Similarly, until the Nurse, there really weren't any comparable "guides" for fictional girls on the verge of womanhood. That's still true today: heroines tend to have peers as advisors--think Anita in West Side Story, a familiar analogue of this play. Scarlett O'Hara's Mammy comes to mind, although obviously she's more of a moral gatekeeper than erotic enabler. While Mammy tried unsuccessfully to make Scarlett behave, however, Juliet's Nurse is more or less pushing her charge out of the nest. In a sort of ass-backwards way.

The Nurse is the TMI Queen--pretty much everything she says gives you way Too Much Information. Even her first line tells us more than we needed to know:

Now, by my maidenhead at twelve year old,
I bade her come. What, lamb, what, ladybird--
God forbid--where is this girl? What, Juliet!

Right off the bat, she tells us how old she was when she lost her virginity. Then she trips over her tongue and calls Juliet a "ladybird" which could be an endearment for "ladybug," ( I think in the UK they still say "ladybird" instead of "ladybug") or could mean a loose woman. When Lady Capulet reminds her of Juliet's age ("she's not fourteen") the Nurse goes into a long, rambling story about the death of her own daughter, Susan, at the time of Juliet's birth (often aristocratic girls were nursed by lower-class women who had lost their own babies) and how she weaned Juliet during an earthquake:

'Tis since the earthquake now eleven years,
And she was weaned--I never shall forget it--
Of all the days of the year upon that day,
For I had then laid wormwood to my dug,
Sitting in the sun under the dovehouse wall.
My lord and you were then at Mantua.
Nay, I do bear a brain! But, as I said,
When it did taste the wormwood on the nipple
Of my dug and felt it bitter, pretty fool,
To see it tetchy and fall out wi' th' dug!
"Shake," quoth the dove-house! 'Twas no need, I trow,
To bid me trudge...

The Nurse's stream-of-consciousness here would do James Joyce proud: there was an earthquake, I'd just put something bitter on my breast to make it distasteful to the baby, the Lord and Lady were out of town, wait, I'm not stupid, I remember! It was funny to see the baby cry when it tasted the bitter stuff, and then the dovehouse shook, and no one had to ask me to get the hell out of the way....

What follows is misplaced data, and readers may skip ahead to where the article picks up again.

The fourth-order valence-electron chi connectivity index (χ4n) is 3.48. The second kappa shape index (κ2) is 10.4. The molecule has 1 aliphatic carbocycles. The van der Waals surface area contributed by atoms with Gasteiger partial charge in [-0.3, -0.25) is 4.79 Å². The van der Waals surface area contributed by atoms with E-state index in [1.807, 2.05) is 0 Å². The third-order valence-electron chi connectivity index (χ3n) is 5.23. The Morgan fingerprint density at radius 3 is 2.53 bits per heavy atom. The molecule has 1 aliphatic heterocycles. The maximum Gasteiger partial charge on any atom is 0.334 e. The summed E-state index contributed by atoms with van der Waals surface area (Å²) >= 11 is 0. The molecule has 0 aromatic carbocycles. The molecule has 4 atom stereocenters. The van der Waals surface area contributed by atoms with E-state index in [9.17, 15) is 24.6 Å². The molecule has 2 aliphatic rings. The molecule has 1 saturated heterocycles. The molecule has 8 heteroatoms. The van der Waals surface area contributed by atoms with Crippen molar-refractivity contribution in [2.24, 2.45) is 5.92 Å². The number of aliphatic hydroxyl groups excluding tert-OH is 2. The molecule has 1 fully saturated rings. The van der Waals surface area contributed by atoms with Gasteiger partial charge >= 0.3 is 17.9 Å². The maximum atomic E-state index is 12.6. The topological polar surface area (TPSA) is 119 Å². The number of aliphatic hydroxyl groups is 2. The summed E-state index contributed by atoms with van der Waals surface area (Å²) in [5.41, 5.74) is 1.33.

As a mom myself, I can only imagine what the La Leche League (breastfeeding ideologues) would say about this weaning method. Kids grew up tougher then, for sure. The other thing I had forgotten was that children were called "it." Now partly this is a vestige of Old English, when the language still had grammatical gender. In German, it's still das Kind. But I also imagine it helped, in an era with so much infant mortality, to keep children at a distance until you were sure they were going to make it. Hence, "it" instead of "she."

The Nurse then tells a somewhat awkward story detailing her late husband's off-color joke about Juliet's fall as a toddler. The child, he remarked, will eventually learn to "fall backward" instead of forward--which is to say, lie on her back. This kind of thing reminds me once again of how much our notions of childhood have changed. Can you imagine anyone sexualizing a toddler, even as a joke, these days? Regardless of class, it just wouldn't happen. And if it did, you can be sure the police would be on that guy's doorstep the next morning.

Although the Nurse intends to affirm that Juliet has, indeed, grown up, the whole speech has the effect of reminding us she was a baby not too long ago--hence, still a child. In Will's source, a long, rather tedious English poem by Arthur Brooke called The Tragical History of Romeus and Juliet, Juliet is sixteen. In an earlier Italian version, she was eighteen. The point of this scene seems to be to emphasize her age, and remind us that she is just out of the nursery. We also learn, in passing, that Lady Capulet was herself married very young:

...By my count
I was your mother much upon these years
That you are now a maid.

Now, I have to say, that's just odd. Either Will forgot that he'd made Juliet's dad an old man, or Lady Capulet is several decades his junior. It certainly wasn't out of the question that a young woman would marry a much older man back then, but it does seem strange--because by my count, Lady Capulet should be about twenty-six, maybe twenty-seven at most.

Okay, over-reading alert.

Next: The Thunderbolt, and the man with the quicksilver tongue.